It’s hard for banks to come back after losing ‘trust and confidence’
“Everyone has a plan until they get punched in the mouth’ – Former World Heavyweight Champion, “Iron” Mike Tyson
Financial institutions are the strangest of vehicles, and I’ve been told many times the same about the people who work in them! Anyways, we have this thing called “money” that we don’t want to put under the mattress in case the burglars come. So, we walk into a shiny building called a bank (if you can find a branch these days) and give the money to the bank to keep it safe. These days, to save time we get our employer to direct-credit to the bank what’s left of our pay slip after the tax man has become involved. The bank then takes some of that money, which incidentally I can withdraw tomorrow should I choose, and deposits it somewhere (usually at a Central Bank or in our case the Reserve Bank of New Zealand (RBNZ)) for a longer term. Technically this is called a duration mismatch whereby the bank invests for, say, two years (i.e. they can’t get it back tomorrow) or they lend it to a borrower, who either can’t or isn’t obliged to repay it tomorrow. The difference between what they pay you for the deposit (interest) and what they earn (interest also) from the RBNZ or lenders is effectively known as a Net Interest Margin or a spread. Said another way, you give me money and I pay you two percent interest and either bank it or lend it (for a longer period) and receive four percent: I make a two percent spread – genius! It’s such a great idea that I conclude that because I have your deposits, and you don’t “all” need them at once, I can loan more money than I have deposits (i.e. leverage) and therefore I have a big duration mis-match. Said another way, we buy houses here in New Zealand (long/lifetime assets – 30 years) and we fund them (mortgages) with short term, say two year fixed, or even floating rate mortgages (same-same). Wouldn’t it be nice to have a 30-year fixed term mortgage, Grant?
I wrote last week about Silicon Valley Bank’s (SVB) demise – a run on the bank caused by a collapse in investor confidence as SVB posted losses from marking to market its long-duration treasury holdings – and what I think it means for us here in NZ. Well there’s been more action this week in global banks with the Swiss Government ushering in UBS to acquire Credit Suisse for just US$3.2 billion to stave-off (hopefully) the latter’s demise and shore-up the European banking sector. We have seen the Federal Reserve and its Swiss equivalent, the Swiss National Bank act to shore-up and backstop these and other financial institutions to stop contagion and restore confidence. Thank you, merci and danke!
Case Study 1, SVB again…
SVB (the poster child of all things tech and Silicon Valley and ESG…) had until late last year been receiving lots of deposits from tech firms (that investors gave them) to hold safe so they can pay staff and create new shiny things worth billions when they list their shares on the stock exchange. So, SVB in receiving capital faster than they knew what to do with it (think US$30bn to US$130bn in a fast two years) did the thing (I explained above) and in-turn deposited funds with the Federal Reserve and loaned huge sums out mainly to other tech companies. Smart. Then two weeks ago after lots of sharp interest rate rises, a cascade of tech-sector layoffs and tech-sector company valuations being cut, the depositors (with a steer from entrepreneur Peter Thiel’s Founders Fund) decided not to have all, too much or indeed any of their money at SVB and quickly started moving their money out (US$42 billion was withdrawn in one day). This is the aforementioned “run on the bank” – everyone wants their money now and the bank has lent it longer term (leveraged) and can’t fund the withdrawals: duration mismatch 101. Although the US Government (via the Federal Deposit Insurance Corporation) will protect a depositor up to US$250,000, some 98% of depositors at Silicon Valley Bank had more than that (so you are on your own above that and fast becoming a creditor). Next step is contagion – it spreads to other banks (First Republic Bank which is a very well-run regional bank has seen its market capitalisation shrink from US$26 billion to US$3 billion in a week) – same story: run on the bank.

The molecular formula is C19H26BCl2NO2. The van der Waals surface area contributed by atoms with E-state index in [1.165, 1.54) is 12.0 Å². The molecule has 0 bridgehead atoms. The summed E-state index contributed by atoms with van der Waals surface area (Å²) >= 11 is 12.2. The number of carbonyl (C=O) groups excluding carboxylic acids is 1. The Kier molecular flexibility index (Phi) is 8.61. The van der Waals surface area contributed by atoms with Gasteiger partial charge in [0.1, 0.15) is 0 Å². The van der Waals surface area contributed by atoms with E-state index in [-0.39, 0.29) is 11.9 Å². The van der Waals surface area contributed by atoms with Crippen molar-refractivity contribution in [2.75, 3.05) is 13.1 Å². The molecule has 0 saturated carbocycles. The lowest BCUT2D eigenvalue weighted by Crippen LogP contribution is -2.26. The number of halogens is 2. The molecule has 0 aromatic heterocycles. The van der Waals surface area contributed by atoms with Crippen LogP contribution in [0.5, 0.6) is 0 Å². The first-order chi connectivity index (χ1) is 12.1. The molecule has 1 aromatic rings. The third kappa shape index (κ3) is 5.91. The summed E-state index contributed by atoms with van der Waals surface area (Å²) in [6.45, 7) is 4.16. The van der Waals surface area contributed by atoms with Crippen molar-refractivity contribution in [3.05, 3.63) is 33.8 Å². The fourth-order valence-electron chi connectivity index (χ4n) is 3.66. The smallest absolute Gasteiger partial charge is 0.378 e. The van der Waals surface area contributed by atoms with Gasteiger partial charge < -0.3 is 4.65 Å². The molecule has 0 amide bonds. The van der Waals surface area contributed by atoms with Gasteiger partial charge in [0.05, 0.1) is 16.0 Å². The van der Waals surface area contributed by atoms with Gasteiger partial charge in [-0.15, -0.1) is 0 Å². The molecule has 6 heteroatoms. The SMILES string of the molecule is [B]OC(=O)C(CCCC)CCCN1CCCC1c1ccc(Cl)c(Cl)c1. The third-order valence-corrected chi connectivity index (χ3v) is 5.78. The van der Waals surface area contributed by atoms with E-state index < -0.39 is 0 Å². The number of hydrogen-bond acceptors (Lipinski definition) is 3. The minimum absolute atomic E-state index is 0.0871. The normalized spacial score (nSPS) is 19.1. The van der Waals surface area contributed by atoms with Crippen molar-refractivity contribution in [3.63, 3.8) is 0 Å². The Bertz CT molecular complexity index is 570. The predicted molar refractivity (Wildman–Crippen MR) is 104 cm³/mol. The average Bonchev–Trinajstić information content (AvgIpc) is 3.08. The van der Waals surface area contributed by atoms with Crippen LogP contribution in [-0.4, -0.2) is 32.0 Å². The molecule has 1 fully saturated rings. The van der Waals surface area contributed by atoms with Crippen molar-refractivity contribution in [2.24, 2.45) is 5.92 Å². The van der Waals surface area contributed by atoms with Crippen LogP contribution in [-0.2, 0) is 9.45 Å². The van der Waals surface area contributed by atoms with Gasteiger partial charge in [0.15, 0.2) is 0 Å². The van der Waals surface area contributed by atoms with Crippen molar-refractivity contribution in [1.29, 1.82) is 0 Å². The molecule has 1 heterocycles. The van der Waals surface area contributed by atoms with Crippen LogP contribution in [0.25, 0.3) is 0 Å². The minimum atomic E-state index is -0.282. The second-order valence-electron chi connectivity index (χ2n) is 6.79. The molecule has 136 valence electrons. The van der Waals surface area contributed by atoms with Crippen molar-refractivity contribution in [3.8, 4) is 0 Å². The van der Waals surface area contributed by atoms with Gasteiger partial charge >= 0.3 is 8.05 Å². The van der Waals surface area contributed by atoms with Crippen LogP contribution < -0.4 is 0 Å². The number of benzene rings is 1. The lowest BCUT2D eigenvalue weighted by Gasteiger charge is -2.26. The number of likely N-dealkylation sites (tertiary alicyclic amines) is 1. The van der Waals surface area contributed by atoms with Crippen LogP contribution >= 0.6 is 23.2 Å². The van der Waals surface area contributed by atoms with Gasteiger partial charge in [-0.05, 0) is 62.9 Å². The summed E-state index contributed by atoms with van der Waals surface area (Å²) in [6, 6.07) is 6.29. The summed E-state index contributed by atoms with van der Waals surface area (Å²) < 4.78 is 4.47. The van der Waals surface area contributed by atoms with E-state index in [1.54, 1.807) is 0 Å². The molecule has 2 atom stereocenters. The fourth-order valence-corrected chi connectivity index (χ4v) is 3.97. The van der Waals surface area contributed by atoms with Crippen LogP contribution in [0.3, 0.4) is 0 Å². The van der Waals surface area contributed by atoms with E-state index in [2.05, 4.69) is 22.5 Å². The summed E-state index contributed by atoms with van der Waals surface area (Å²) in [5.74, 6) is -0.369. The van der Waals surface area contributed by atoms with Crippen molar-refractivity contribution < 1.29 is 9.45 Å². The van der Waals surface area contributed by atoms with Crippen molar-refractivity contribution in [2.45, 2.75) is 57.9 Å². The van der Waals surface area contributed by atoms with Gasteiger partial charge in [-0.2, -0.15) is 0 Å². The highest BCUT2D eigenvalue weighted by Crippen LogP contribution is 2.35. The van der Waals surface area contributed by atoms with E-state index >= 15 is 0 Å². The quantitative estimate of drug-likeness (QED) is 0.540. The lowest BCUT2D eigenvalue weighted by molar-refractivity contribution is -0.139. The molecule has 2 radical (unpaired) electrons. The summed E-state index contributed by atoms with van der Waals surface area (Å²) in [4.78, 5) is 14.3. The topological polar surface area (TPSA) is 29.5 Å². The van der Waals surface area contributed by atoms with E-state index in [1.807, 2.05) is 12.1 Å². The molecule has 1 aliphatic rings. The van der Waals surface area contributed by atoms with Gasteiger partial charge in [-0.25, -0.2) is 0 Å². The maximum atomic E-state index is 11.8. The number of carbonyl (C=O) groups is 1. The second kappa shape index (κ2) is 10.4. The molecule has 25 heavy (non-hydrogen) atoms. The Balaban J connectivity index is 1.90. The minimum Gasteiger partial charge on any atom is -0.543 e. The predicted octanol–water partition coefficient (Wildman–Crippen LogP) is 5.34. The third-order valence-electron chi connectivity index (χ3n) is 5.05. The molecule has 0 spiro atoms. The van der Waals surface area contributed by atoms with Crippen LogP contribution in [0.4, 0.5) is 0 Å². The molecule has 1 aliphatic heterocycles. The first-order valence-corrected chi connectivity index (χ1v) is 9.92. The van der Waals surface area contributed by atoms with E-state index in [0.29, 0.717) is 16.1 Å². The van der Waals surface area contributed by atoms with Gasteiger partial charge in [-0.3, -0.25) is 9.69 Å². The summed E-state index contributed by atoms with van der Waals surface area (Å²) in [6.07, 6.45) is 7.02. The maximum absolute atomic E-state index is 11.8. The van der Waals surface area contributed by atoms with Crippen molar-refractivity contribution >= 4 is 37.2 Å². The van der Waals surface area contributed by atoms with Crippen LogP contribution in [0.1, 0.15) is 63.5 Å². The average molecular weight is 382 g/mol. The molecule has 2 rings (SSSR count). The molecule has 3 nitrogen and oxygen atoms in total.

Case Study No 2, Credit Suisse…
Credit Suisse, a 167-year-old Swiss Investment Bank and Wealth Manager collapsed earlier this week. To put things in perspective, the assets of the Swiss banking sector, at 448%, are the highest relative to its GDP of any developed country and Credit Suisse accounted for around two thirds of the total. The same measure for our banks is a mere 188% here in New Zealand (and the Aussies own most of them). In a deal overseen, if not structured by the Swiss Government, UBS agreed to acquire Credit Suisse for US$3.2 billion. The deal lets Credit Suisse walk away from its obligations to repay US$17.3bn of Additional Tier One (AT1) bonds – ouch – although we now see the lawyers for these debtholders suing the banks for this default. Big picture: at its peak prior to the GFC, Credit Suisse’s share price was US$70, today it is below US$1… It’s hard to point to exactly what it was, a major long-term shareholder, Harris Associates, selling, some high-profile and senior resignations, losses on various and often times sophisticated financial instruments won’t have helped. The coup de grace was undoubtedly Saudi National Bank (Credit Suisse’s largest shareholder with 9.9%) emphatically refusing to extend any further help.
The key takeaway: banks are a lot of things, but the most important thing is “trust and confidence” – lose either or both and it’s hard to come back.
These two case studies and the knock-on effects are very specific to the US regional banks and two (albeit large) Swiss banks: banks down under are very different beasts, are robust and are behaving well.